For more than a century, the automotive industry has combined simplicity and adaptability to better lives of people in almost every country around the world. It has been on the top of the scene in terms of growth, and continues today with more ingenuity than ever. Automobile production has grown in developed and developing countries alike, and off-shore automobile production has massively increased over the last decades. Worldwide urban transportation has developed rapidly, and demands for personal cars skyrocketed over the last 20 years.
So, with this being said how can manufacturers keep the wheel going and manage to drive their business forward?
By creating new markets and adapting their products to these markets. Localization is the key to attracting and retaining those new customers from (almost always) different cultures.With an already globalized industry, it is necessary to keep up with the speed of the always changing markets around the world. The most known strategy to become successful in emerging markets, and be able to increase sales involves localization. It is important to note that this goes beyond user manual translations and into other components such as strings in digital screens, applications and much more. Because of a multitude of industry regulations as well as ensuring that customers benefit fully from your products and services, you have to translate a whole set of documents in different languages, countries and formats: contracts, users manuals and guides, warranty documentation, marketing materials, software manuals, websites, etc, just to mention a few.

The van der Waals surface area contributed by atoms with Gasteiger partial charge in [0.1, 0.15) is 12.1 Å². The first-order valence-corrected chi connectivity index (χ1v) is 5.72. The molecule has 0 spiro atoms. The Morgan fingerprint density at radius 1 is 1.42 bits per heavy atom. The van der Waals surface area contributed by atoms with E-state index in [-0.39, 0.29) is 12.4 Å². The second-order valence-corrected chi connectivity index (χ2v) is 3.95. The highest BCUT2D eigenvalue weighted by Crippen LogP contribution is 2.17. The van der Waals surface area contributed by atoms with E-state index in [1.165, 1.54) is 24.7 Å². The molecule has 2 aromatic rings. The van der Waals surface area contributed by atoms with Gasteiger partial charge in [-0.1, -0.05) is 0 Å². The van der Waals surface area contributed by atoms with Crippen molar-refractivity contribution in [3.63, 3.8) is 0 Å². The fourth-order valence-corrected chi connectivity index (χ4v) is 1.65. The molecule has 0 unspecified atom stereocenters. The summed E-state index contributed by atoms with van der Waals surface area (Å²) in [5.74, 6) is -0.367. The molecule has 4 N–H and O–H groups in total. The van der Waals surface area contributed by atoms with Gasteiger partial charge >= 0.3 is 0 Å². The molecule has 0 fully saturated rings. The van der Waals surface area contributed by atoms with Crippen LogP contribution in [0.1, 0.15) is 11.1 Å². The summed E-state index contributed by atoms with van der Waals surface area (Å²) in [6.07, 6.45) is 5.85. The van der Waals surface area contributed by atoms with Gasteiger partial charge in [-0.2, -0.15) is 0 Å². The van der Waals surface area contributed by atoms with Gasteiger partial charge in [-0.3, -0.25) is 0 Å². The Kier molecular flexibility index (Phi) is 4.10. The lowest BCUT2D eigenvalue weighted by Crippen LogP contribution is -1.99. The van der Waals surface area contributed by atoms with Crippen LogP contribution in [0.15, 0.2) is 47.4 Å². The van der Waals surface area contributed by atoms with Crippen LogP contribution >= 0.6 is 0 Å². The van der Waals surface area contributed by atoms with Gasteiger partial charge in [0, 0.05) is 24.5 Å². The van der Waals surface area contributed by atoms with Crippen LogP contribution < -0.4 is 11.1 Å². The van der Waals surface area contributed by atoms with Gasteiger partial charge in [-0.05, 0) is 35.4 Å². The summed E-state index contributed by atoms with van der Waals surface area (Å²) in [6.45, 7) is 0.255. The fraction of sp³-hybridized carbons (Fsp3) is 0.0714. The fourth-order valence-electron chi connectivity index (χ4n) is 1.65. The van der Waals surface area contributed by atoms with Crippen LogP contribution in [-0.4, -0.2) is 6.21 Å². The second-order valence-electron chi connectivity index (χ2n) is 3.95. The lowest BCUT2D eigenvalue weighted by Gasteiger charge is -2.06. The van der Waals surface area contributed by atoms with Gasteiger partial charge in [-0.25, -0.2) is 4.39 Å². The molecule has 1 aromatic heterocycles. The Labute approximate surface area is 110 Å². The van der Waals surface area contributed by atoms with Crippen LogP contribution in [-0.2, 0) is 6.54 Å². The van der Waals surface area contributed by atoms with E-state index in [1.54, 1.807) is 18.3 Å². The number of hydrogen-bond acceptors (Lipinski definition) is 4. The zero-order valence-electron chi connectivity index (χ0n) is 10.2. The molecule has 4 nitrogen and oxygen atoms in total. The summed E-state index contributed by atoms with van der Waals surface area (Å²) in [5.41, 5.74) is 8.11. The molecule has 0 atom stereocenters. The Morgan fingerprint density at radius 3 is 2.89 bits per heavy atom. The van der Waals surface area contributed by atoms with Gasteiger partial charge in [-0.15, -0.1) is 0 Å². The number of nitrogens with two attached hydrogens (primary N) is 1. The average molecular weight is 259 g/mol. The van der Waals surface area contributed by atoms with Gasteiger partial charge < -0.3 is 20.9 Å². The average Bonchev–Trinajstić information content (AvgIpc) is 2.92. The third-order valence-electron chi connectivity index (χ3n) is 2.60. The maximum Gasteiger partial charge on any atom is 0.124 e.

How can translation and localization impact your business?
The automotive industry is one of the fastest growing and most globalized industries in the world. According to a report done by the Boston Consulting Group, this is especially true in countries such as China and India, where in 2015 alone the vehicles that reached the market were 2 million more than in Western Europe. These two nations are examples of Rapid Developing Economies (RDE) where automotive companies are starting to concentrate their efforts with re-search and development, marketing, and sales. A crucially important aspect of their efforts to grow in these places rests in their translation and localization strategies. The core of multilingual communication in the era of globalization enhances international corporations to manage cultural incoherence within a single advertising campaign in different countries.